Besides the two middle-aged pot-bellied geezers next to me, the guys in the bar are rather good-looking. They’re comfortable, fresh, in their twenties, college grads, creative, good jobs, probably. They’re not drowning in a dissertation. Or wishing more than anything that they could get out of here.
Too bad Kelly drove.
I throw back the rest of my martini—gracefully, so that just a slip of hair tumbles from my shoulder—and set the empty glass on the bar. Glancing around, I tug up the top of my poor-excuse-for-a-cocktail dress. Mother would have said I looked like a slut--if only. Nobody’s looking at me though. I pull out my phone, tap the screen, look distracted. Nobody’s looking and I stop caring.
“Wouldja like anything else?” the bartender asks. The sides of his head are shaved and his black shirt looks three sizes too small—I can see his nipples poking through.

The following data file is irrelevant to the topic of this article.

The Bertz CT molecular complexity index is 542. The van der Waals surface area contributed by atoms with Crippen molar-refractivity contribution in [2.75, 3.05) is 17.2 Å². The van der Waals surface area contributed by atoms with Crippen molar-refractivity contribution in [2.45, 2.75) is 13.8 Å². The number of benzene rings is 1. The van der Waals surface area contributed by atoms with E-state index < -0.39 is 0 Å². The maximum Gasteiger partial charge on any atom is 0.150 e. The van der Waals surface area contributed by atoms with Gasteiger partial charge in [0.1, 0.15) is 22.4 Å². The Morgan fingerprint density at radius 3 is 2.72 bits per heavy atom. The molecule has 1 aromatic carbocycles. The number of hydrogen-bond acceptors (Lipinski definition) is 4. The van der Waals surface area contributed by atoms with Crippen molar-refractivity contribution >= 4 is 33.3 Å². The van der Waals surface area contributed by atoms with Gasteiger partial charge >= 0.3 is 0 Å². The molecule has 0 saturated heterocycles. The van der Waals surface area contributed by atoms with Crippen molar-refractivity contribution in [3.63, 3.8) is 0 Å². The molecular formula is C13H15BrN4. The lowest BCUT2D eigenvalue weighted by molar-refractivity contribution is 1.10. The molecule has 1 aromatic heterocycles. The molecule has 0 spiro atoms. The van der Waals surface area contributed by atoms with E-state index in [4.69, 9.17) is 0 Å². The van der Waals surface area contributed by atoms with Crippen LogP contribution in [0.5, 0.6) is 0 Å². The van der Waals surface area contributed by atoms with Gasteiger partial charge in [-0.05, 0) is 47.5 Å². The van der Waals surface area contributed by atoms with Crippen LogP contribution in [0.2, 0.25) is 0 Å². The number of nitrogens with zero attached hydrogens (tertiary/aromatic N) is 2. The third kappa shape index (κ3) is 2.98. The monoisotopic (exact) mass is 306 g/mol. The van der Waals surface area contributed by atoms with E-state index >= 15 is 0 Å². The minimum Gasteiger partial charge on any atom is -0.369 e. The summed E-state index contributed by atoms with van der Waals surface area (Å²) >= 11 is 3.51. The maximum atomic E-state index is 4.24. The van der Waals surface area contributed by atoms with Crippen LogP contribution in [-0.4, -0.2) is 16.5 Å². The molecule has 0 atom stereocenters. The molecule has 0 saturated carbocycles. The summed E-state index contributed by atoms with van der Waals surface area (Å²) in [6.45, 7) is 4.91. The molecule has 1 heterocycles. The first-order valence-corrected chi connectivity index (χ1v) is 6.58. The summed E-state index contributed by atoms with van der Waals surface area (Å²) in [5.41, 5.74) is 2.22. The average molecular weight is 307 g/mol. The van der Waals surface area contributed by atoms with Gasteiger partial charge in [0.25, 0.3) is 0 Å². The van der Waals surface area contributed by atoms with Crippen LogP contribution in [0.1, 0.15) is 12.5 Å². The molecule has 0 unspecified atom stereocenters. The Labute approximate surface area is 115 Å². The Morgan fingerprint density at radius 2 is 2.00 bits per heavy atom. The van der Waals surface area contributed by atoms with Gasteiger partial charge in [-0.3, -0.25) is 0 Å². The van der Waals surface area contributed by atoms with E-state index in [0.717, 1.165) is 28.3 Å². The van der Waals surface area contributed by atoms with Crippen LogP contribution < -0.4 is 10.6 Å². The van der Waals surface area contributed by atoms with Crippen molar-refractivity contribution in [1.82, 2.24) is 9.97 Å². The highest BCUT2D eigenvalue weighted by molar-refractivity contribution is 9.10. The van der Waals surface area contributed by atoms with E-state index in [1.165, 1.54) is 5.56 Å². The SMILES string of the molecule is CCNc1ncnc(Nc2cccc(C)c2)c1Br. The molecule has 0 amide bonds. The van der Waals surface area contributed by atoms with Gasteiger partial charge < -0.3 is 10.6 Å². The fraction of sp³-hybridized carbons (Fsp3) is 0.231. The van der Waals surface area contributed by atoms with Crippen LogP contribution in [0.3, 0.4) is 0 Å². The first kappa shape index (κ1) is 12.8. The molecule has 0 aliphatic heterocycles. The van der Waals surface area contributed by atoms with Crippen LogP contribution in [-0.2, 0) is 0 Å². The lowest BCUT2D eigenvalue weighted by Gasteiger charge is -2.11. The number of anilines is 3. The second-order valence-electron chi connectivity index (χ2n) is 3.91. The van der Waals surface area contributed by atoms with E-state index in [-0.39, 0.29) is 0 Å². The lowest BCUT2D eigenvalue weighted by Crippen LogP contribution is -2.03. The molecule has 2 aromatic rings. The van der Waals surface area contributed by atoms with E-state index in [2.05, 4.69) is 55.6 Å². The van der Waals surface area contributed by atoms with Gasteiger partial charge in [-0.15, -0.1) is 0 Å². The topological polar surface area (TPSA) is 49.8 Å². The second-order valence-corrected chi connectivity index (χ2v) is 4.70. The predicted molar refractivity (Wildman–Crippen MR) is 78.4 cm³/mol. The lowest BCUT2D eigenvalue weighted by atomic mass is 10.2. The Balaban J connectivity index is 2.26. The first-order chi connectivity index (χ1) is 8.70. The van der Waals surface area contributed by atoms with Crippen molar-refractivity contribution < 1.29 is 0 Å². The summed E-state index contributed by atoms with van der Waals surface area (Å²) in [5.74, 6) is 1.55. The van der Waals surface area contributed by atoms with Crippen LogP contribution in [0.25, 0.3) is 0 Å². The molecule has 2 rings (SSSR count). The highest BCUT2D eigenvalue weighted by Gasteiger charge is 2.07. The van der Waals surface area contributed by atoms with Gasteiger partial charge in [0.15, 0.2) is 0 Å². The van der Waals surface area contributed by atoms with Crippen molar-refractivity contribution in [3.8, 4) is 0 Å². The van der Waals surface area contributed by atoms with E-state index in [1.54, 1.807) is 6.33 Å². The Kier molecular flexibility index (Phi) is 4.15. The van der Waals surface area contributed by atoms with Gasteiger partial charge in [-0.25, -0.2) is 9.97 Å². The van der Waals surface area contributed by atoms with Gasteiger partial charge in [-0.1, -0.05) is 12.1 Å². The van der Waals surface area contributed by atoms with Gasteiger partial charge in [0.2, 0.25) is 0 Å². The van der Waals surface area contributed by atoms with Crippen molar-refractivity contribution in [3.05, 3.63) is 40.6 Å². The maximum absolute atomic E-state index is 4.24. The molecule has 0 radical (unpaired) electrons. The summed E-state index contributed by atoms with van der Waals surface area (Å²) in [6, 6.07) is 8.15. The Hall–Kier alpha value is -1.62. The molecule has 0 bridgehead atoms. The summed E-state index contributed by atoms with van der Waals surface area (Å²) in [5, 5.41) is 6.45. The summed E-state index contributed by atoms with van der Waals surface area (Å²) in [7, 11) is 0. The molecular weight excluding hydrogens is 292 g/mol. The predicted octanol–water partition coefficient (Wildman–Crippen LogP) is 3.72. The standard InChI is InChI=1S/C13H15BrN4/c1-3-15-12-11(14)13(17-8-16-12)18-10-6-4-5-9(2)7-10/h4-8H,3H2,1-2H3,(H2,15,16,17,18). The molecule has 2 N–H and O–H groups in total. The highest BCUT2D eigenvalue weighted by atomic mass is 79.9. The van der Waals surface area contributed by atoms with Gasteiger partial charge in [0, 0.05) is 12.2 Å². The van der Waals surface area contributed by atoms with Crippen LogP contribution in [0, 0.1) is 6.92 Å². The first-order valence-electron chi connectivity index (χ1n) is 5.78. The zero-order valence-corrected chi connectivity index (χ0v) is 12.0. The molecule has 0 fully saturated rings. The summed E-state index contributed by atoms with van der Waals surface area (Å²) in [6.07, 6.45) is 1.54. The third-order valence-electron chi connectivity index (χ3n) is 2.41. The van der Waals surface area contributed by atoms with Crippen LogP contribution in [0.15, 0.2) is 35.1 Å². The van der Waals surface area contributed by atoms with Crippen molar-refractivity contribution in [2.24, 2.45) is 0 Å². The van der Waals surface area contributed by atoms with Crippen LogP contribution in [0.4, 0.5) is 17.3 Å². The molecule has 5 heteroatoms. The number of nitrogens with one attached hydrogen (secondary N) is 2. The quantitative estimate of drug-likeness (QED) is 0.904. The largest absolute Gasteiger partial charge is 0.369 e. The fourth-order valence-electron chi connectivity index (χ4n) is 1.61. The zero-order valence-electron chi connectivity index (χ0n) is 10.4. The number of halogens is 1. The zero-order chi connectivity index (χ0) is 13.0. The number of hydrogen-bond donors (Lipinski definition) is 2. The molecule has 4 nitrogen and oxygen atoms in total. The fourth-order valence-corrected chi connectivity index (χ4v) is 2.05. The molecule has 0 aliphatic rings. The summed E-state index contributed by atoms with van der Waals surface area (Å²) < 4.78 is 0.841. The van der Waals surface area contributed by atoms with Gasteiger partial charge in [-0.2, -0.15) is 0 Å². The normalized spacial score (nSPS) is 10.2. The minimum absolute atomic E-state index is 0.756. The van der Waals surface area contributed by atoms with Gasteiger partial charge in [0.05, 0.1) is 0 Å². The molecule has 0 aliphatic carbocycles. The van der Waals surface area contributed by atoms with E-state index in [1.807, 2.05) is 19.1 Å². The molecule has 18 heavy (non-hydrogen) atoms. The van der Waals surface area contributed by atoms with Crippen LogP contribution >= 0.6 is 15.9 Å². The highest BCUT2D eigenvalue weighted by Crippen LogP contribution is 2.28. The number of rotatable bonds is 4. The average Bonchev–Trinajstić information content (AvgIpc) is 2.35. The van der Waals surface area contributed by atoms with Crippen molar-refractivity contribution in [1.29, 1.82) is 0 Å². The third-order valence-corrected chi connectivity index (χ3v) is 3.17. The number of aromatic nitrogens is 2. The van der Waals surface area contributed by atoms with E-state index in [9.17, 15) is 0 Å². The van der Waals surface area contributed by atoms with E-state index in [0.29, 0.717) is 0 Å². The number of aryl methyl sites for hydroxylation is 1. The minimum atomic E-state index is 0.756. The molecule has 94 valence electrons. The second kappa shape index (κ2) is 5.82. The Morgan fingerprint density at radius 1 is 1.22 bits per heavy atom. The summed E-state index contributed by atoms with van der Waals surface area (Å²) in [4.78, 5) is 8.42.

“Another one of these,” I say, pushing my glass forward. I notice the scuffs on the bar, the tiredness of the wood, the circular water stains left by a million glasses over the years, by people I will never know that sat exactly where I am sitting. And maybe thinking the same thing.
This is what happens when Kelly leaves me at the bar to talk with some new guy, in her red little skirt and perky earrings and soaring stilettos. I start thinking silly thoughts, and then start thinking about--oh no, let’s not. Let’s not even think about the word dissertation, about that thing that seems to stalk me wherever I go, reminding me how much I don’t really want it.
The bartender brings my third—or fourth?—martini and I look out over the room (loud) and then into the mirror behind the bar (surprised at how convincing I actually look). Maybe I’ll just call a cab—Kelly won’t want me around much longer anyway.
I take a large gulp of martini and as the warmth is spreading in my chest a young man sits down next to me. I only catch a glimpse: flannel jeans sneakers. Dark hair. Not dressed for the occasion, not dressed for this place. I look at my phone.